The giant under the snow, John Gordon (1968)

I must have been about ten or eleven when I first read this novel; it scared me silly then, and it’s still very powerful all these years later. In fact, on re-reading it now, I suspect the brooding atmosphere and dank landscape have influenced my own writing. The dripping trees and bare branches of the wood surrounding the barrow and the decaying backstreets of the un-named city are reminiscent of Alan Garner (another childhood favourite), and Gordon clearly draws on similar folklore.
On a school trip to a dark age barrow, the three protagonists, Jonquil, Arf and Bill find part of an ancient belt buckle. This is the trigger for the appearance of the terrifying leather men, bent on recovering the buckle. They discover that if it is reunited with its other half it may be used for great evil or great good. Its original owner wants it back, and guess what he would use it for.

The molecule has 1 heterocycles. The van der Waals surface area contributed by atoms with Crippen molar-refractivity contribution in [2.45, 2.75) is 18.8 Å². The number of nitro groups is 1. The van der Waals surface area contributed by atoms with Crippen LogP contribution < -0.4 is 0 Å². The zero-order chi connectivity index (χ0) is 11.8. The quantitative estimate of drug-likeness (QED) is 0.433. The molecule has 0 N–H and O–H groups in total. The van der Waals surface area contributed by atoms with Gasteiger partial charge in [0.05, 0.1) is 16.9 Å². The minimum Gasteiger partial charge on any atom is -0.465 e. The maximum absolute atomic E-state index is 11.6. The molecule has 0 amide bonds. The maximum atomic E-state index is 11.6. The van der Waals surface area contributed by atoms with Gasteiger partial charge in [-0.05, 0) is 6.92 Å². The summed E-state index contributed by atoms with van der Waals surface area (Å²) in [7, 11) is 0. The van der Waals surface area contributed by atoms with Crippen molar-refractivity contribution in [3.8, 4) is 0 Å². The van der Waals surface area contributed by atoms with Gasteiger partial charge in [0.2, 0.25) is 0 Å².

Gordon is a masterful storyteller, whose effortless prose style convinces the reader of the most unlikely scenarios. I never found any other novels by him, as a teenager, but I see from the bibliography below that he has produced a regular output for young adults, since his debut with TGUTS in the late sixties.

John Gordon, a bibliography

Interview in Ghosts and Scholars

Reviews by young people


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